Part 8: Cline Mountain Road to New Mountain Road
Date: Wednesday 6 June 2018
Start: Cline Mountain Road South, Grimsby
End: New Mountain Road, Stoney Creek
Distance covered: 11.4 km
Total distance covered: 99.3 km
89. We park the car at the southern end of Cline Mountain Road in Grimsby, a quiet suburban street at the foot of the Escarpment. Evidence from the roadside would suggest that both a garbage collection and a provincial election are imminent.
90. Beautiful blossoms of the black locust (Robinia pseudoacacia) overhang the car. This tree is native to the southeastern USA, and considered invasive elsewhere, though few object when it flowers like this. Its wood is very hard and suitable for furniture making. The tree gets its name from its highly toxic seed pods, which are supposed to resemble locusts (the Biblical insects).
91. A five-minute climb to the main Trail, and we’re in a completely different world from the suburban realm where we started.
92. This part of the Trail at this time of year (the end of a long, cool, damp spring) offers up a mycological cornucopia. This is a particularly spectacular example of what I’m fairly sure is the pink coral fungus (Ramaria formosa.) It is apparently quite toxic, should you be tempted to sample it. Note: I’m no mushroom expert and stand to be corrected here and elsewhere.
93. These are (probably!) oyster mushrooms (Pleurotus ostreatus) (if they are not some lethal lookalike). Certainly this lot look good enough to stir fry with butter and garlic. (Famous last words!)
94. These are possibly jack o’lanterns (Omphalotus illudens), possibly orange mycena mushrooms (Mycena leaiana), possibly something else entirely. If they are jack o’lanterns, then some people will tell you they glow in the dark. Whether they do or not is up for debate, but they certainly glow in the light!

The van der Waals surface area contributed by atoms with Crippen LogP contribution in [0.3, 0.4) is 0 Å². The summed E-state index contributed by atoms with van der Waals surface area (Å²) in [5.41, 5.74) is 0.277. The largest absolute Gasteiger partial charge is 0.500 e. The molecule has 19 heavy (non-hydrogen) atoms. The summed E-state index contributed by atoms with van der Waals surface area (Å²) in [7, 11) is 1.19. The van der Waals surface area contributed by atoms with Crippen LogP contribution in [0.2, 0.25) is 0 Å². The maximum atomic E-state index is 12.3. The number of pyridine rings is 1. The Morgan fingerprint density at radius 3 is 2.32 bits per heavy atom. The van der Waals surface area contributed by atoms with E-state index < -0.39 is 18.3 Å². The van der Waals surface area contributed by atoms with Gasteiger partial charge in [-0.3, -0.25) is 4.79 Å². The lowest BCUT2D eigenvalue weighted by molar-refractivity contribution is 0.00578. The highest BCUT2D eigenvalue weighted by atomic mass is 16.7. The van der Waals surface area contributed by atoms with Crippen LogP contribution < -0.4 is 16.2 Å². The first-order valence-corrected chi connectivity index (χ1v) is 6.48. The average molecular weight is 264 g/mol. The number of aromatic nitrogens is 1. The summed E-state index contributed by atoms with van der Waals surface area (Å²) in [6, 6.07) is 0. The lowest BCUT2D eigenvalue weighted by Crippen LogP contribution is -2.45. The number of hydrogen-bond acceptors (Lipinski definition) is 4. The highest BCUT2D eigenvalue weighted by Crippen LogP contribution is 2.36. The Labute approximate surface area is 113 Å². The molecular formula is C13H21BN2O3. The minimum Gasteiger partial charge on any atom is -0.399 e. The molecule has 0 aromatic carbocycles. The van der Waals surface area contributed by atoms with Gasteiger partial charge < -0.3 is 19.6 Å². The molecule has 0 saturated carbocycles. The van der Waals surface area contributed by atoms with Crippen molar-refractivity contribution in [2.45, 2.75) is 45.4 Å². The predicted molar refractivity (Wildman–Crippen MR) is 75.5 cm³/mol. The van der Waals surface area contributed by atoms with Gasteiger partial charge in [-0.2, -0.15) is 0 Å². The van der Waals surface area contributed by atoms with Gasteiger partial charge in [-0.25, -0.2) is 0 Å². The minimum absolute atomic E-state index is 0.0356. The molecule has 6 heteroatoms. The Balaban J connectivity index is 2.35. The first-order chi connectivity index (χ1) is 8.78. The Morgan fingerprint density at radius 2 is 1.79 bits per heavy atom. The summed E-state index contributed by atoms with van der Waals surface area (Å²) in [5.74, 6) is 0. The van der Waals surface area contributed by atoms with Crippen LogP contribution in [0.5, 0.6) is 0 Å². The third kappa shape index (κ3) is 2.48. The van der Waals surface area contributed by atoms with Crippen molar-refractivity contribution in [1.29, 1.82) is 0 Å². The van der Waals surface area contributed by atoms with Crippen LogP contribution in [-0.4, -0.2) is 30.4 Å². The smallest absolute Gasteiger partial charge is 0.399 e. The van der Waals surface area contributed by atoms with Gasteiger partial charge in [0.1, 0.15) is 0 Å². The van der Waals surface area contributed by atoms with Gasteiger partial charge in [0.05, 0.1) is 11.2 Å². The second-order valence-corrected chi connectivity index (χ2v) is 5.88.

95. Here’s a squirrel that seems to have bitten off more than it can chew.
96. We cross Fifty Road and have now left Grimsby and entered Winona, one of the most easterly parts of the amalgamated City of Hamilton. The name of the road comes from it having led to a settlement very roughly fifty miles from the Niagara River and the US border. We have already travelled rather more than 50 miles/80.4 km from Queenston Heights, but then the Bruce Trail didn’t exactly take the most direct route to where we are.
97. The Trail is entering the most urbanized section of its entire 898 km length. Yet much of the Escarpment (or the Mountain, as it’s known in these parts) as it runs through Hamilton, Canada’s tenth largest city (pop. 537,000, metro 748,000), hasn’t been fully tamed or colonized by the modern human world. Long may it remain so!
98. Through gaps in the foliage as we look north, we glimpse neat suburban houses with barbecues on their patios and many with swimming pools placed right up against the steep foot of the Mountain. I guess the pools offer some defense against falling rocks or trees.
99. Samuel Curtis Johnson (1833-1919) of Racine, Wisconsin, was the inventor of the floor wax that bears his surname. These days the company he founded is known for a host of well-known domestic products, from shoe polish to insecticide. Their Canadian subsidiary is based in nearby Brantford and the company is well known as a supporter of nature conservancy in southern Ontario. Doesn’t that phrase, “for all Bruce Trail users to enjoy forever,” lift your heart!